Leave it to Tokyoites to make the most of their limited, urban space. JR East and JR Tokai have collaborated on the renovation of a 300 m (roughly 1000 ft) long area underneath train tracks that run between Yurakucho and Shimbashi Stations. Located in the Hibiya district of Tokyo, an area of prime real estate neighboring Ginza, the reclaimed area has been named Hibiya Okuroji, with the latter being the Japanese word for alleyway.

Inside the 300-meter long area of reclaimed space is a hidden alleyway of eateries and shops that will delight any urban explorer. And various remnants of history, such as the 100-year old brick archways, add to the space’s charm. The naming and lovely visual identity, as well as all signage, is the work of designer Kenya Hara’s studio Nippon Design Center.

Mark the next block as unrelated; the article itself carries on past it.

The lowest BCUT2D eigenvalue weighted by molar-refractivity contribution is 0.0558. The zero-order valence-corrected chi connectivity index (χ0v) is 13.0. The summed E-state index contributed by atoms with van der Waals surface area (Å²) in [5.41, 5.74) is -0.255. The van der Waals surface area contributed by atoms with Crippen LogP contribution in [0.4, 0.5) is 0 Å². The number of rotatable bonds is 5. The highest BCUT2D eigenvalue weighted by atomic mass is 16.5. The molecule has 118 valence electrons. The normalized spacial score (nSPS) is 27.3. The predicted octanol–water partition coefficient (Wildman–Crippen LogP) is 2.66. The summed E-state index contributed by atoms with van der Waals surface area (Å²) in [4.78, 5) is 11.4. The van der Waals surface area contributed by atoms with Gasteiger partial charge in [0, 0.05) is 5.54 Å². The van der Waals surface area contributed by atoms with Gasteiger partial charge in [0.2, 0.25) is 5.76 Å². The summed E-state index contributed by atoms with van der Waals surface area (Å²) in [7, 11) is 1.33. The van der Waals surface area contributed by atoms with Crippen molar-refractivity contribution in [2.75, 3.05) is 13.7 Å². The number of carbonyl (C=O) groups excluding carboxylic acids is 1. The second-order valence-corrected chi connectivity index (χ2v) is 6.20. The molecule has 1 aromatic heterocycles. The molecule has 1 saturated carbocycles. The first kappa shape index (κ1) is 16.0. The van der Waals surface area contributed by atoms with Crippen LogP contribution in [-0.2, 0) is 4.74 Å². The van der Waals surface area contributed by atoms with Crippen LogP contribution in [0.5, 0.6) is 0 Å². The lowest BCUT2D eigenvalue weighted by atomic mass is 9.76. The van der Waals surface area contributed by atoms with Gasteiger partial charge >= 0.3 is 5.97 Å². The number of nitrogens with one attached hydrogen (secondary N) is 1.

Inside, there are plenty of hip, specialty shops to explore, such Wagashi Soso, a new concept of wagashi-takeout that boasts some more-than-so-so packaging design. Then there is the intriguing Sososo Somen (the similar naming conventions are just a coincidence) that has a lineup of experimental somen dishes.

Modeled after Berlin’s viaducts, the brick archways supporting the train tracks were built in the early 1900s with the help of German engineers and Japanese craftsmen. They remain to this day and have been beautifully restored as historic elements of Hibiya Okuroji.

Did you enjoy this story? Become a Spoon & Tamago Member and support independent arts publishing. Join a community of like-minded readers who are passionate about Japanese art, design and culture. Get access to our shop discounts and member-only content like quarterly features and online talks with artists and designers. Learn more!